In honor of National Parks and Recreation month, I wanted to highlight the benefits of one of the most popular “park activities:” Hiking. Of course, we all would acknowledge that hiking promotes a healthy body. But did you realize that it also affects the physiological and mental aspects of our brains?
When I was young, being outside – particularly during summer break – was a given. You’d go outside at 9:00, come in at lunch, and be back for dinner! I was startled to read that today only 6% of children play outside in a typical week. Instead, they are spending nearly 8 hours a day watching TV, playing video games, using a computer, tablet, or a phone for recreational purposes. Don’t get me wrong: I have touted the benefits of virtual reality and digital devices many times before (LINK), however I certainly think there should be a healthy balance between indoor and outdoor activities.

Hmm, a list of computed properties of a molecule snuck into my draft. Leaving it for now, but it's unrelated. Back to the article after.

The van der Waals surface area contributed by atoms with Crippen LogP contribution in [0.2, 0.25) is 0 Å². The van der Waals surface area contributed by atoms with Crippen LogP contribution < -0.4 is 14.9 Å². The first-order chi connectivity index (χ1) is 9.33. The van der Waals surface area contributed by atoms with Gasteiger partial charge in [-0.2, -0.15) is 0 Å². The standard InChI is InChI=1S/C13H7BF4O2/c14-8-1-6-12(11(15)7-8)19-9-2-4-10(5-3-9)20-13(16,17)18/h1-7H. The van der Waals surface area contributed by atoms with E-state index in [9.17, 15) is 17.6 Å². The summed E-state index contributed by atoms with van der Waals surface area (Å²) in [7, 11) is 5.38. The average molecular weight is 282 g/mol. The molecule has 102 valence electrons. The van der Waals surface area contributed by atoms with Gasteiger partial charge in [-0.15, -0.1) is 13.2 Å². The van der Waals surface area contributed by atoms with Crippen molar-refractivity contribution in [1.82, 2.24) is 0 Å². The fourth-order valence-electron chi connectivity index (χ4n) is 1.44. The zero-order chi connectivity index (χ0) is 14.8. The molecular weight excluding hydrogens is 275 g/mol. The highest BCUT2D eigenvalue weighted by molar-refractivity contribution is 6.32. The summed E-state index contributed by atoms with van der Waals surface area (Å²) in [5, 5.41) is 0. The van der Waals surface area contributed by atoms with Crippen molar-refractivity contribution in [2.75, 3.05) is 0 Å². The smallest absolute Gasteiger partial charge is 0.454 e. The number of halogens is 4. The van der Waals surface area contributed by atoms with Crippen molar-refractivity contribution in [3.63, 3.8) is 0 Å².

I recently read that “nature really does clear your head.” Scientists have compared mental states of those walking through a park versus walking through the city. Persons reported lower levels of anxiety and stress after walking through a park. They even measured blood flow to the prefrontal cortex. High blood flow, which is associated with moodiness, was significantly lower after strolling through the park.
As we enjoy these warm summer days that are all too fleeting in our community, take a moment to get outside and enjoy the parks in your local community. For myself, I think I’ll take a walk through Presque Isle!